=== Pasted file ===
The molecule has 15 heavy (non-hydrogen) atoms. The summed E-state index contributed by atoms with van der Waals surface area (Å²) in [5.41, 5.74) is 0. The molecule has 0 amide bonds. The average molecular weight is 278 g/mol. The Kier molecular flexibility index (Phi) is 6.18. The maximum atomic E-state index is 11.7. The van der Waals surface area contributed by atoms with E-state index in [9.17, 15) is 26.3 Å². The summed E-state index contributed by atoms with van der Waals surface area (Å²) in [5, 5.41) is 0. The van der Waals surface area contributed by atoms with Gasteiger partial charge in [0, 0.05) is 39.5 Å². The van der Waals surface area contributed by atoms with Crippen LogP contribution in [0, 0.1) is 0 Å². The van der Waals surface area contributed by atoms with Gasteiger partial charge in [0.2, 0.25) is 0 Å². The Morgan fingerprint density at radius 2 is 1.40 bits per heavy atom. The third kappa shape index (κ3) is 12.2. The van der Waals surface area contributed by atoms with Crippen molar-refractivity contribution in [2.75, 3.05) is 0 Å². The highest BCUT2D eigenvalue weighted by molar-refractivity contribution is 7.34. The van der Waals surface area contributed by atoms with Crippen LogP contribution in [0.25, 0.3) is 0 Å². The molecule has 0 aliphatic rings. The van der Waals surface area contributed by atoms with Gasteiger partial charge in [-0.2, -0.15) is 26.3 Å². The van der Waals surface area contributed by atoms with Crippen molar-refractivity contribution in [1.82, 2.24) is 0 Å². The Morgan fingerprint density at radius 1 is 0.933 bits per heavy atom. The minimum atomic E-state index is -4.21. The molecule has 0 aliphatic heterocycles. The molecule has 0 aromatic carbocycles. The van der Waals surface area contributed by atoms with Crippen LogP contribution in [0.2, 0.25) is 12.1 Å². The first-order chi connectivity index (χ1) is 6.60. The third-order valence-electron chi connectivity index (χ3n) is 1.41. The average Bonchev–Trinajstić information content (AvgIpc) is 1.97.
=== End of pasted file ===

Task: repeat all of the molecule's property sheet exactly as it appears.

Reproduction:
The molecule has 15 heavy (non-hydrogen) atoms. The summed E-state index contributed by atoms with van der Waals surface area (Å²) in [5.41, 5.74) is 0. The molecule has 0 amide bonds. The average molecular weight is 278 g/mol. The Kier molecular flexibility index (Phi) is 6.18. The maximum atomic E-state index is 11.7. The van der Waals surface area contributed by atoms with E-state index in [9.17, 15) is 26.3 Å². The summed E-state index contributed by atoms with van der Waals surface area (Å²) in [5, 5.41) is 0. The van der Waals surface area contributed by atoms with Gasteiger partial charge in [0, 0.05) is 39.5 Å². The van der Waals surface area contributed by atoms with Crippen LogP contribution in [0, 0.1) is 0 Å². The van der Waals surface area contributed by atoms with Gasteiger partial charge in [0.2, 0.25) is 0 Å². The Morgan fingerprint density at radius 2 is 1.40 bits per heavy atom. The third kappa shape index (κ3) is 12.2. The van der Waals surface area contributed by atoms with Crippen molar-refractivity contribution in [2.75, 3.05) is 0 Å². The highest BCUT2D eigenvalue weighted by molar-refractivity contribution is 7.34. The van der Waals surface area contributed by atoms with Crippen LogP contribution in [0.25, 0.3) is 0 Å². The molecule has 0 aliphatic rings. The van der Waals surface area contributed by atoms with Gasteiger partial charge in [-0.2, -0.15) is 26.3 Å². The van der Waals surface area contributed by atoms with Crippen molar-refractivity contribution in [1.82, 2.24) is 0 Å². The Morgan fingerprint density at radius 1 is 0.933 bits per heavy atom. The minimum atomic E-state index is -4.21. The molecule has 0 aliphatic heterocycles. The molecule has 0 aromatic carbocycles. The van der Waals surface area contributed by atoms with Crippen LogP contribution in [0.2, 0.25) is 12.1 Å². The first-order chi connectivity index (χ1) is 6.60. The third-order valence-electron chi connectivity index (χ3n) is 1.41. The average Bonchev–Trinajstić information content (AvgIpc) is 1.97.